Format

Send to

Choose Destination
Biomaterials. 2016 Aug;98:53-63. doi: 10.1016/j.biomaterials.2016.04.040. Epub 2016 May 3.

In vivo fate tracking of degradable nanoparticles for lung gene transfer using PET and Ĉerenkov imaging.

Author information

1
Department of Radiology, Washington University, St. Louis, MO 63110, USA.
2
Department of Internal Medicine, Washington University, St. Louis, MO 63110, USA.
3
Department of Chemistry, Texas A&M University, College Station, TX 77843, USA; Department of Chemical Engineering, Texas A&M University, College Station, TX 77843, USA.
4
Department of Chemistry, Texas A&M University, College Station, TX 77843, USA; Department of Chemical Engineering, Texas A&M University, College Station, TX 77843, USA; Laboratory for Synthetic-Biologic Interactions, Texas A&M University, College Station, TX 77843, USA.
5
Department of Chemistry, Texas A&M University, College Station, TX 77843, USA.
6
Department of Chemistry, Washington University, St. Louis, MO 63110, USA.
7
Department of Radiology, Washington University, St. Louis, MO 63110, USA; Department of Internal Medicine, Washington University, St. Louis, MO 63110, USA. Electronic address: brodys@wustl.edu.

Abstract

Nanoparticles (NPs) play expanding roles in biomedical applications including imaging and therapy, however, their long-term fate and clearance profiles have yet to be fully characterized in vivo. NP delivery via the airway is particularly challenging, as the clearance may be inefficient and lung immune responses complex. Thus, specific material design is required for cargo delivery and quantitative, noninvasive methods are needed to characterize NP pharmacokinetics. Here, biocompatible poly(acrylamidoethylamine)-b-poly(dl-lactide) block copolymer-based degradable, cationic, shell-cross-linked knedel-like NPs (Dg-cSCKs) were employed to transfect plasmid DNA. Radioactive and optical beacons were attached to monitor biodistribution and imaging. The preferential release of cargo in acidic conditions provided enhanced transfection efficiency compared to non-degradable counterparts. In vivo gene transfer to the lung was correlated with NP pharmacokinetics by radiolabeling Dg-cSCKs and performing quantitative biodistribution with parallel positron emission tomography and Čerenkov imaging. Quantitation of imaging over 14 days corresponded with the pharmacokinetics of NP movement from the lung to gastrointestinal and renal routes, consistent with predicted degradation and excretion. This ability to noninvasively and accurately track NP fate highlights the advantage of incorporating multifunctionality into particle design.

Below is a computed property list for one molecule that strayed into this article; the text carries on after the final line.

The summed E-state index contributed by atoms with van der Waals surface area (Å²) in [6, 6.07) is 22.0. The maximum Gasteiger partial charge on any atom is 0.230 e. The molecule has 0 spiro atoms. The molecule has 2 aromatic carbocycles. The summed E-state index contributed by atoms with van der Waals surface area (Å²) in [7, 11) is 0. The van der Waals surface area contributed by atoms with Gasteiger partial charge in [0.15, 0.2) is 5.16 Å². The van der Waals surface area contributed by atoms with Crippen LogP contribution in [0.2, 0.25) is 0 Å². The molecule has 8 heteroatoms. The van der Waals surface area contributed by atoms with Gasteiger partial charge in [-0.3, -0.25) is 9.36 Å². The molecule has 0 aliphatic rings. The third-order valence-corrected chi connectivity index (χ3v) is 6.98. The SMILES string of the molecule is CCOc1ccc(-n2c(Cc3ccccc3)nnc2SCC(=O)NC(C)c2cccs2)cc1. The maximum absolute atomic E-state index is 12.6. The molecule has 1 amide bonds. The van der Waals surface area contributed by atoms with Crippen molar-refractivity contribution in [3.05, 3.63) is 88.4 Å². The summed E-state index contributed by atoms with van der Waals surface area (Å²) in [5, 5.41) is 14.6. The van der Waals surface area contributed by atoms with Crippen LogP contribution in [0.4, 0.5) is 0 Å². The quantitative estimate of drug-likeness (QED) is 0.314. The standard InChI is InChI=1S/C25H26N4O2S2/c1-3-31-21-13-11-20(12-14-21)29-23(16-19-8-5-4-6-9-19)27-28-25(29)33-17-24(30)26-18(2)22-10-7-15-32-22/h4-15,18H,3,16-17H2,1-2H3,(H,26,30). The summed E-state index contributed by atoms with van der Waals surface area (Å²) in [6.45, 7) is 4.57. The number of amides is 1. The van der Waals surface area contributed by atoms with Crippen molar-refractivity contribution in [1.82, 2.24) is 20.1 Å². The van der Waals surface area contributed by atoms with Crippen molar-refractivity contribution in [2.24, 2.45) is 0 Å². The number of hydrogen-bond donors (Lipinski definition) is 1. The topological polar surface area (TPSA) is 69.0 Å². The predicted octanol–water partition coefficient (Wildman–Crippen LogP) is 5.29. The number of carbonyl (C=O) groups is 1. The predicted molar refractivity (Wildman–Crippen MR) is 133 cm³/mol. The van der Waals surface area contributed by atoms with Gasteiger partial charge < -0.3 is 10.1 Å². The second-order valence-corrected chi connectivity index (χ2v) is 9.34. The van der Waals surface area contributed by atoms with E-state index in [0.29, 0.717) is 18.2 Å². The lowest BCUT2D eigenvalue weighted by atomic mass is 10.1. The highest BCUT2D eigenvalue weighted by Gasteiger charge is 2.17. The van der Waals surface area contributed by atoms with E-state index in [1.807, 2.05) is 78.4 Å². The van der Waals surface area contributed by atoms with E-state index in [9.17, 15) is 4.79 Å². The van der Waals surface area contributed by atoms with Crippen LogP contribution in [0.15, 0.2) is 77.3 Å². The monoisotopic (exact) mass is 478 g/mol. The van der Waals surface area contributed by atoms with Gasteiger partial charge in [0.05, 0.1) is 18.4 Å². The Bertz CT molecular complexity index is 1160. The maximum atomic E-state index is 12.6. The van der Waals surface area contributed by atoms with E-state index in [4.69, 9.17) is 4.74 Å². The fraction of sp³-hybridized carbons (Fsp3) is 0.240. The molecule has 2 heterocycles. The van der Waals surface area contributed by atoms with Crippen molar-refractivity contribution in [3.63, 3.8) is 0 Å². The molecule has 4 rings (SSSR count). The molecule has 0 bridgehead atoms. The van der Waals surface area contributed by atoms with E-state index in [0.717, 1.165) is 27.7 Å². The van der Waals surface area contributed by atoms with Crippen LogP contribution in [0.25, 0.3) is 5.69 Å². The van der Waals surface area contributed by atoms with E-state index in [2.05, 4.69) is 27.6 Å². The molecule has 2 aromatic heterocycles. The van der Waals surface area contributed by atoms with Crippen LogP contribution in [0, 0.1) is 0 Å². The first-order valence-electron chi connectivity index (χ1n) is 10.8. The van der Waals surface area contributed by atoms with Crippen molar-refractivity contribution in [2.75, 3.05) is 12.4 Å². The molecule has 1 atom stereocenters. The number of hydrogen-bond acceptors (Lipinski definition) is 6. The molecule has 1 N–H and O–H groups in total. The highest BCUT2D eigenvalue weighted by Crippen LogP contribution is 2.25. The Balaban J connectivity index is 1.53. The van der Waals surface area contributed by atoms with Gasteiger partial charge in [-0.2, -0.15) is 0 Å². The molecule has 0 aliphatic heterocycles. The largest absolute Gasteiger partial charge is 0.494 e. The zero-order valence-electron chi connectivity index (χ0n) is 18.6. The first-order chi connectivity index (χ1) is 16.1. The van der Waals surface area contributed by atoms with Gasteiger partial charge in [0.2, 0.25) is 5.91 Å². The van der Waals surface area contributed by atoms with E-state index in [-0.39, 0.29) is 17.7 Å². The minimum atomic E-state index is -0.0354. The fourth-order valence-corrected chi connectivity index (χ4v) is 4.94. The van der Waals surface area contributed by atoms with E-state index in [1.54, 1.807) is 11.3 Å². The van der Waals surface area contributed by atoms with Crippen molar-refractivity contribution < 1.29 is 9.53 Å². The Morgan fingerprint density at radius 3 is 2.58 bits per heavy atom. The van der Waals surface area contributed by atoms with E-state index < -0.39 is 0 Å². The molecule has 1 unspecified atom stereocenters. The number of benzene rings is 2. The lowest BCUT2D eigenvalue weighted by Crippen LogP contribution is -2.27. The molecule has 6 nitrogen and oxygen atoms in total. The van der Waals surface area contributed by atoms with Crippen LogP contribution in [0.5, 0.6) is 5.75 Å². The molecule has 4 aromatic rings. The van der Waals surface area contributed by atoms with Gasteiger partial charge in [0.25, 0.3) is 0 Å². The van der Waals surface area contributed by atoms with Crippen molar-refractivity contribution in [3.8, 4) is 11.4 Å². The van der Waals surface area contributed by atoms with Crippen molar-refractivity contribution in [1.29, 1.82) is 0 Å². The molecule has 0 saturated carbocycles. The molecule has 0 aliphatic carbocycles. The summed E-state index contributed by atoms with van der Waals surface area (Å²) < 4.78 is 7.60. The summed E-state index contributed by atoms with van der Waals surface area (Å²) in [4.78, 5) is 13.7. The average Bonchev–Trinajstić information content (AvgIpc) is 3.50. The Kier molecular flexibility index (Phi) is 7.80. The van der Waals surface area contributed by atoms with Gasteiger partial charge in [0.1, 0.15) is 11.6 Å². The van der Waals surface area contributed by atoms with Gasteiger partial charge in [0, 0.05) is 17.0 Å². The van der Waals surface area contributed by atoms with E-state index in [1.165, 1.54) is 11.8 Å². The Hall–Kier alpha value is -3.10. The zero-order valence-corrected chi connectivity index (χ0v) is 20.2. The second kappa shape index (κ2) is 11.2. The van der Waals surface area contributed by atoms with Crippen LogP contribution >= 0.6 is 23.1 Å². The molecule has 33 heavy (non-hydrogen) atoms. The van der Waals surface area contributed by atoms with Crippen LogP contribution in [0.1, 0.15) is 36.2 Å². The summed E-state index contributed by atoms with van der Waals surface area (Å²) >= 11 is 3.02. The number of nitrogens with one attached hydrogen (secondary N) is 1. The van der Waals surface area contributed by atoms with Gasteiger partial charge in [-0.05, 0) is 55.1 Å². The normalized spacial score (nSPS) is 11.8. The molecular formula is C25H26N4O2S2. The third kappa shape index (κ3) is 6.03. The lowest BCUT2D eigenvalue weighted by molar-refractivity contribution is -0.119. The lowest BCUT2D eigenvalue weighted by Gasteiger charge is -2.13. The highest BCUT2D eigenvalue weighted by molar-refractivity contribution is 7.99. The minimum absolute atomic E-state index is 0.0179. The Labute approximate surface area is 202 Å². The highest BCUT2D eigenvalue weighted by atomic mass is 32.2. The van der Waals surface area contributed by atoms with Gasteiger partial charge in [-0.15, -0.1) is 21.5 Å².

KEYWORDS:

Biodistribution; Cytotoxicity; Degradable nanoparticle; Gene expression; Lung; Čerenkov luminescence imaging

[Indexed for MEDLINE]
Free PMC Article

Supplemental Content

Full text links

Icon for Elsevier Science Icon for PubMed Central
Loading ...
Support Center